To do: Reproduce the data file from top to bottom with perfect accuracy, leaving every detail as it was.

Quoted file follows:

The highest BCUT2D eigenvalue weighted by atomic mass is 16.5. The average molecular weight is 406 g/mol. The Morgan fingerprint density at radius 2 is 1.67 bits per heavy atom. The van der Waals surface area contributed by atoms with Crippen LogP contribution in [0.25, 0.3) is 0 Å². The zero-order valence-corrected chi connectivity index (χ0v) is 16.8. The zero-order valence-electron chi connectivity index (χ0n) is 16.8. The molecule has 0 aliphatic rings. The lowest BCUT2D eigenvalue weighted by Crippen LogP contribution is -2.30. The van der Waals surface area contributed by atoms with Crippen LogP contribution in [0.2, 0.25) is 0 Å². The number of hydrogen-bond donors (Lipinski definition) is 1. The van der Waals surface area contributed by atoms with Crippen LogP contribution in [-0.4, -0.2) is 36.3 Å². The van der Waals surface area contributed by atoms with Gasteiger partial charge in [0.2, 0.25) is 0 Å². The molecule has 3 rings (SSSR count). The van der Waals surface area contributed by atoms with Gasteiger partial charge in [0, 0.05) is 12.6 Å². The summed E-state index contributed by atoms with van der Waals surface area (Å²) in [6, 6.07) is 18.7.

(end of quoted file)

The highest BCUT2D eigenvalue weighted by atomic mass is 16.5. The average molecular weight is 406 g/mol. The Morgan fingerprint density at radius 2 is 1.67 bits per heavy atom. The van der Waals surface area contributed by atoms with Crippen LogP contribution in [0.25, 0.3) is 0 Å². The zero-order valence-corrected chi connectivity index (χ0v) is 16.8. The zero-order valence-electron chi connectivity index (χ0n) is 16.8. The molecule has 0 aliphatic rings. The lowest BCUT2D eigenvalue weighted by Crippen LogP contribution is -2.30. The van der Waals surface area contributed by atoms with Crippen LogP contribution in [0.2, 0.25) is 0 Å². The number of hydrogen-bond donors (Lipinski definition) is 1. The van der Waals surface area contributed by atoms with Crippen LogP contribution in [-0.4, -0.2) is 36.3 Å². The van der Waals surface area contributed by atoms with Gasteiger partial charge in [0.2, 0.25) is 0 Å². The molecule has 3 rings (SSSR count). The van der Waals surface area contributed by atoms with Gasteiger partial charge in [0, 0.05) is 12.6 Å². The summed E-state index contributed by atoms with van der Waals surface area (Å²) in [6, 6.07) is 18.7.